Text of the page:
Airports could do better at runway safety, say experts

Airports could do better at runway safety, say experts
Sohar airport Sohar Airport, about 10km northwest of Sohar will help avoid the two hour long drive from either Muscat or Dubai. When operational, the airport will also serve as an alternative to Muscat International Airport. The facility will support the growth of cargo, courier and passenger traffic across northern Oman. Sohar airport is expected to handle 250,000 passengers per year and there will be stands for two aircraft at the airport. The airport will be able to handle up to 50,000 tonnes of cargo per year. Contracts for the initial site preparation, or Phase 1, were let in 2009 to Strabag Oman. The company also secured Phase 2 work, which includes the construction of the new 4km-long runway and installation of aircraft landing instruments. In March, seven local and international construction firms were bidding to win the contract for Package-3 (building works) of the new Sohar regional airport. The companies that submitted technical offers are Carillion Alawi, Larsen & Toubro (Oman), Strabag Oman, Al Turki Enterprises, Galfar Engineering and Contracting Co, Oman Shapoorji Construction Co and Joannou and Paraskevaides Oman. Package-3 includes the construction of a passenger terminal building, cargo terminal and other buildings related to the airport.
Published: 13 April 2017 - 2:44 p.m.
By: Shayan Shakeel

Airports lack consistency in the way signs and instructions at airport runways are displayed which is critical in the conversation on airfield safety is kept to the highest standards, according to aviation officials gathered at the World Aviation Safety Summit, held in Dubai.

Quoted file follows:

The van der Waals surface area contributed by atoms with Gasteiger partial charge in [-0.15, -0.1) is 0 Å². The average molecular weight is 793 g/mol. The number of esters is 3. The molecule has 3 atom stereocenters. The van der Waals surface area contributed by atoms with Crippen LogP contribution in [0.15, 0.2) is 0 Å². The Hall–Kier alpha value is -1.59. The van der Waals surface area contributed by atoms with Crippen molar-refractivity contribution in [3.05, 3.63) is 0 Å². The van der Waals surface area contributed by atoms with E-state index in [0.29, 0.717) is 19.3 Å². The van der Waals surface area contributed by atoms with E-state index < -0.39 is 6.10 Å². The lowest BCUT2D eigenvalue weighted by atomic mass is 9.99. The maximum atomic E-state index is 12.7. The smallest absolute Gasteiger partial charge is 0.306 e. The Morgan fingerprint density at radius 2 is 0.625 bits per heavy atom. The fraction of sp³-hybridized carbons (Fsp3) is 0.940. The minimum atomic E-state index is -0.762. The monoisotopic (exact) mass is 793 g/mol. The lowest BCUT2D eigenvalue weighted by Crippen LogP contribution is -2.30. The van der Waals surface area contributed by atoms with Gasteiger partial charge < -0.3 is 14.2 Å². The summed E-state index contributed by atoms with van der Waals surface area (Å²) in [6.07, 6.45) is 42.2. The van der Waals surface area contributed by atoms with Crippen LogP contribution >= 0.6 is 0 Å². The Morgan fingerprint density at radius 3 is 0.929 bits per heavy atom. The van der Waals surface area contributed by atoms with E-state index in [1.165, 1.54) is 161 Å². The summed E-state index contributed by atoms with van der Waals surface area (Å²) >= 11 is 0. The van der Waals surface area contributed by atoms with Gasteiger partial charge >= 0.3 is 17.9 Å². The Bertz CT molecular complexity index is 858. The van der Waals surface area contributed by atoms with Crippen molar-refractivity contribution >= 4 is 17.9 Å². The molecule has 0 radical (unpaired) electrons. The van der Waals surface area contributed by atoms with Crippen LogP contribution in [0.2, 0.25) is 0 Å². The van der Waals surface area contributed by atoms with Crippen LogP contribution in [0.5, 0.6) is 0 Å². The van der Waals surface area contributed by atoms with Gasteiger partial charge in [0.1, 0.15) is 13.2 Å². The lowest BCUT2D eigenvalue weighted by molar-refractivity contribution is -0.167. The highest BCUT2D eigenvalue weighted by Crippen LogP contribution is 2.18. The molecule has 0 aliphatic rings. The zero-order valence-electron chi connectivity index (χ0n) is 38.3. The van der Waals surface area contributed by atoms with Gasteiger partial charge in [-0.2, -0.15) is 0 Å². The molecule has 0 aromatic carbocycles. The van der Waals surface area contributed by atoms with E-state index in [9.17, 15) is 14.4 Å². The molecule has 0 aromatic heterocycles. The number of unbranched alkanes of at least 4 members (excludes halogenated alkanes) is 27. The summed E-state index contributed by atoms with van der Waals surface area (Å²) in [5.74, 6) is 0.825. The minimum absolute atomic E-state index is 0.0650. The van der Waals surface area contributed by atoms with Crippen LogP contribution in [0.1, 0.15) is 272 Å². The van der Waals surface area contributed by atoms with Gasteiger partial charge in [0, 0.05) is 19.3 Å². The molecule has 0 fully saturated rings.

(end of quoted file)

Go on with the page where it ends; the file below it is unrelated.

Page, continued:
"In order to keep airfields safe, flight crews needs a clear, safe and consistent operating environment that avoids confusion," says Andrew Green, Manager Aerodrome Safety & Standards, Aviation & Airports Safety Department at Dubai Civil Aviation Authority (DCAA).

Green said that Dubai International Airport is consistent in its runway environment but highlighted reasons why other airports are reluctant to implement best practice, including a lack of a regulatory requirement, cost of implementation, more training being required and in some cases not enough experience to implement. "Most runway incursions occur in good met conditions," he said. 

According to IATA, last year some 3.8 billion travellers flew safely on 40.4 million flights. Flying is still the safest form of long distance travel. However, safety incidents in 2016 increased globally according to its most recent report.

Bhamidipati Srinivas, Head of Aviation Safety, Bangalore International Airport commented that improved communications is necessary to reduce runway excursions. He also called for increased training for controllers and Air Navigation Service Providers as well as improved speed control and clearer information for Automatic Terminal Information Services in global airports. 

David Gleave, a Chief Safety Investigator argued that improved instructions are needed at all runways and that geometry should always be considered in order to improve safety.

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